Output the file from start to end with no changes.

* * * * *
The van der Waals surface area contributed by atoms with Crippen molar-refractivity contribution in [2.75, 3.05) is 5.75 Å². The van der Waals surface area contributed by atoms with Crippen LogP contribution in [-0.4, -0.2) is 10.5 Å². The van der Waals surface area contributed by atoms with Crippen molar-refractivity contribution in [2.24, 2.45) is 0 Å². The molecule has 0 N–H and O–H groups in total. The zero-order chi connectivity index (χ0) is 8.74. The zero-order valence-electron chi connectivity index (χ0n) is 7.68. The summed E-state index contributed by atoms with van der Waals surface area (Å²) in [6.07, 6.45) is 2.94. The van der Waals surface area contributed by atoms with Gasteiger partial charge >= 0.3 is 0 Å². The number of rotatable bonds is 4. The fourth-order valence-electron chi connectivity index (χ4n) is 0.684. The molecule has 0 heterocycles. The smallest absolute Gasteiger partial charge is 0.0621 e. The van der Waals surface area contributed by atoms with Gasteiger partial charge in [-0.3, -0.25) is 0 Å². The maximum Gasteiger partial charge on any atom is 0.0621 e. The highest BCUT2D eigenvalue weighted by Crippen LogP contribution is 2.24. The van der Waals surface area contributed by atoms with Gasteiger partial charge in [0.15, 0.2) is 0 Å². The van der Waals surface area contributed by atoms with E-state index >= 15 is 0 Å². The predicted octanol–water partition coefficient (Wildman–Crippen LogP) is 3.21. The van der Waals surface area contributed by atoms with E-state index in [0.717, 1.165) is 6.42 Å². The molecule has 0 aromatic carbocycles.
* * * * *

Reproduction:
The van der Waals surface area contributed by atoms with Crippen molar-refractivity contribution in [2.75, 3.05) is 5.75 Å². The van der Waals surface area contributed by atoms with Crippen LogP contribution in [-0.4, -0.2) is 10.5 Å². The van der Waals surface area contributed by atoms with Crippen molar-refractivity contribution in [2.24, 2.45) is 0 Å². The molecule has 0 N–H and O–H groups in total. The zero-order chi connectivity index (χ0) is 8.74. The zero-order valence-electron chi connectivity index (χ0n) is 7.68. The summed E-state index contributed by atoms with van der Waals surface area (Å²) in [6.07, 6.45) is 2.94. The van der Waals surface area contributed by atoms with Gasteiger partial charge >= 0.3 is 0 Å². The number of rotatable bonds is 4. The fourth-order valence-electron chi connectivity index (χ4n) is 0.684. The molecule has 0 heterocycles. The smallest absolute Gasteiger partial charge is 0.0621 e. The van der Waals surface area contributed by atoms with Gasteiger partial charge in [-0.3, -0.25) is 0 Å². The maximum Gasteiger partial charge on any atom is 0.0621 e. The highest BCUT2D eigenvalue weighted by Crippen LogP contribution is 2.24. The van der Waals surface area contributed by atoms with Gasteiger partial charge in [0.15, 0.2) is 0 Å². The van der Waals surface area contributed by atoms with E-state index >= 15 is 0 Å². The predicted octanol–water partition coefficient (Wildman–Crippen LogP) is 3.21. The van der Waals surface area contributed by atoms with E-state index in [0.717, 1.165) is 6.42 Å². The molecule has 0 aromatic carbocycles.